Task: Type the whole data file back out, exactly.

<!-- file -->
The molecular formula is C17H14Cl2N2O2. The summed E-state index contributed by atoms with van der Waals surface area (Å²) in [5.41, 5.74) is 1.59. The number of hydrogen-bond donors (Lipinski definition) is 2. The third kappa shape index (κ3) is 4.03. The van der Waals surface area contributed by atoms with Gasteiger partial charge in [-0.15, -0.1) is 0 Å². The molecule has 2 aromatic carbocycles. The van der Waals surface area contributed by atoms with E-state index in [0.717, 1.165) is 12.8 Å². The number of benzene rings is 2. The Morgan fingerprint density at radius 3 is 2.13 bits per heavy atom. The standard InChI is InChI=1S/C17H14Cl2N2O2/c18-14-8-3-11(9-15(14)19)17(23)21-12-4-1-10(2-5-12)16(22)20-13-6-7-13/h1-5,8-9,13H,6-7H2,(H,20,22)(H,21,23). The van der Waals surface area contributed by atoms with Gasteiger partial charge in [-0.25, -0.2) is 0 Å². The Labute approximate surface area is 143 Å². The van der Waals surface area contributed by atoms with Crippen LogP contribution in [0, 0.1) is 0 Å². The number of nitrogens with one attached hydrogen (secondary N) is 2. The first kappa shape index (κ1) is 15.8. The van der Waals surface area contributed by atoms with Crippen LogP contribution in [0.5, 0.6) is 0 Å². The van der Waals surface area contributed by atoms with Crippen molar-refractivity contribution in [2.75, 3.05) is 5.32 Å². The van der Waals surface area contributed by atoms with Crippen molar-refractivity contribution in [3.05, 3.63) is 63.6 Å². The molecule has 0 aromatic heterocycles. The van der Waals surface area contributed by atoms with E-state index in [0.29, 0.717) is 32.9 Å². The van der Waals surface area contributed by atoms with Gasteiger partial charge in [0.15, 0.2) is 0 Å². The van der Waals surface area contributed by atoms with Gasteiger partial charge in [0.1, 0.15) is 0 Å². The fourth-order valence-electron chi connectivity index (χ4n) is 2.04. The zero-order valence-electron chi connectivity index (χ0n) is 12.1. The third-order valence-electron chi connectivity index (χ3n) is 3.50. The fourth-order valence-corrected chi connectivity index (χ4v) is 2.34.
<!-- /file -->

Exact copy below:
The molecular formula is C17H14Cl2N2O2. The summed E-state index contributed by atoms with van der Waals surface area (Å²) in [5.41, 5.74) is 1.59. The number of hydrogen-bond donors (Lipinski definition) is 2. The third kappa shape index (κ3) is 4.03. The van der Waals surface area contributed by atoms with Gasteiger partial charge in [-0.15, -0.1) is 0 Å². The molecule has 2 aromatic carbocycles. The van der Waals surface area contributed by atoms with E-state index in [0.717, 1.165) is 12.8 Å². The number of benzene rings is 2. The Morgan fingerprint density at radius 3 is 2.13 bits per heavy atom. The standard InChI is InChI=1S/C17H14Cl2N2O2/c18-14-8-3-11(9-15(14)19)17(23)21-12-4-1-10(2-5-12)16(22)20-13-6-7-13/h1-5,8-9,13H,6-7H2,(H,20,22)(H,21,23). The van der Waals surface area contributed by atoms with Gasteiger partial charge in [-0.25, -0.2) is 0 Å². The Labute approximate surface area is 143 Å². The van der Waals surface area contributed by atoms with Crippen LogP contribution in [0, 0.1) is 0 Å². The number of nitrogens with one attached hydrogen (secondary N) is 2. The first kappa shape index (κ1) is 15.8. The van der Waals surface area contributed by atoms with Crippen LogP contribution in [0.5, 0.6) is 0 Å². The van der Waals surface area contributed by atoms with Crippen molar-refractivity contribution in [2.75, 3.05) is 5.32 Å². The van der Waals surface area contributed by atoms with Crippen molar-refractivity contribution in [3.05, 3.63) is 63.6 Å². The molecule has 0 aromatic heterocycles. The van der Waals surface area contributed by atoms with E-state index in [0.29, 0.717) is 32.9 Å². The van der Waals surface area contributed by atoms with Gasteiger partial charge in [0.15, 0.2) is 0 Å². The van der Waals surface area contributed by atoms with Gasteiger partial charge in [0.1, 0.15) is 0 Å². The fourth-order valence-electron chi connectivity index (χ4n) is 2.04. The zero-order valence-electron chi connectivity index (χ0n) is 12.1. The third-order valence-electron chi connectivity index (χ3n) is 3.50. The fourth-order valence-corrected chi connectivity index (χ4v) is 2.34.